Buke and Gase

bukeandgase npr


Buke and Gase are this week’s “ensemble” to check out. They were the first of several great personal discoveries of mine at The Big Ears Festival. I say ‘of mine’ because they’ve been around for the better part of seven years and there’s a pretty good chance you already know of them. But if you too tend to show up late for the party, it is my pleasure to introduce you to them.

I am particularly fascinated with outfits that reside in the realm of unclassifiable. ‘Indie-rock,’ ‘indie-classical,’ ‘avant-garde,’ ‘inventors of all things musical’ – it is difficult to put a label on the Brooklyn-based duo. Thus all the more reason to have a listen below.

One thing that is for sure is that these compositions are well thought out, all the way down to inventing and building the instruments on which they are performed. The Buke is an electric baritone ukelele typically played through guitar effects and the Gase (formerly Gass) is a guitar/bass hybrid. Don’t dismiss this as a gimmick. It is clear after a careful listen to discern how important the sonic qualities of these inventions are to the songs themselves. The range of the Buke gives plenty of headroom for the pristine, almost cute, vocals of Arone Dyer and the virtuosity of Aron Sanchez is mind-blowing. I think Harry Partch would approve.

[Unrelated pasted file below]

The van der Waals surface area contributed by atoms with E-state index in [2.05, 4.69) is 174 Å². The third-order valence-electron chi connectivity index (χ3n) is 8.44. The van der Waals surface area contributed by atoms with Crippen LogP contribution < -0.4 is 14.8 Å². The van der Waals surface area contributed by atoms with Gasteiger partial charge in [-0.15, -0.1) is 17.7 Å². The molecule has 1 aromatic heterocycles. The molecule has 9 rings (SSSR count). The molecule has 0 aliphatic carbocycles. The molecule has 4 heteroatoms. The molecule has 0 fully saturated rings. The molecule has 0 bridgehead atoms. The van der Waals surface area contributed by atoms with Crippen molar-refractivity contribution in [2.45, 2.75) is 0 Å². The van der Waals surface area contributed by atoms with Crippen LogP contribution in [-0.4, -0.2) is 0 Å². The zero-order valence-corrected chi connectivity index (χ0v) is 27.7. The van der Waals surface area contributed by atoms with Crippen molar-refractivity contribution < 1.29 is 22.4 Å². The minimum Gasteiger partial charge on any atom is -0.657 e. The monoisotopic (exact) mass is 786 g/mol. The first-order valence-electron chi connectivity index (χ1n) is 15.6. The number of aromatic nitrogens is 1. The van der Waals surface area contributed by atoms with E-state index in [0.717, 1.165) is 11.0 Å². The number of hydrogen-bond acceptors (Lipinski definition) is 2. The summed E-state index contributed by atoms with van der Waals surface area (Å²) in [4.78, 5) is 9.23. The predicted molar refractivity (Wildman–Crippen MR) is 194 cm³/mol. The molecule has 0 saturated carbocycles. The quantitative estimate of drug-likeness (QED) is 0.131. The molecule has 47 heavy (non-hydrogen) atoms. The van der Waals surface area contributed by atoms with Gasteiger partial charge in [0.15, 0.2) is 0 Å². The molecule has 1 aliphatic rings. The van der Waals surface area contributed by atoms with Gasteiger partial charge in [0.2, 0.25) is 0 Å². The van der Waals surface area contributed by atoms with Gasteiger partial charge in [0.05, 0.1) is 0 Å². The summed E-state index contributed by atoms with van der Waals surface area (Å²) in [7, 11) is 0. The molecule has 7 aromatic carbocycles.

The sound is plenty full as a duo and they are certainly able to stand on their own but at Big Ears they collaborated with another Brooklyn ensemble, Sō Percussion,a display of virtuosity I believe they had only done one other time prior at the Kaufman Center for the Ecstatic Music Festival. You can listen to a live recording from WQXR here.

I hope that these Brooklyn outfits were as blown away by the response in Knoxville as Knoxville was of them. Looking at their touring schedules it seems rare that these folks venture outside of New York and if they do it is to the other side of the pond. Perhaps Big Ears was enough to show them that they do indeed have an eager and hungry audience right here in the rest of the States. American music is sure to benefit if the great things happening in NYC continue to make their way to the local venues of other American communities.

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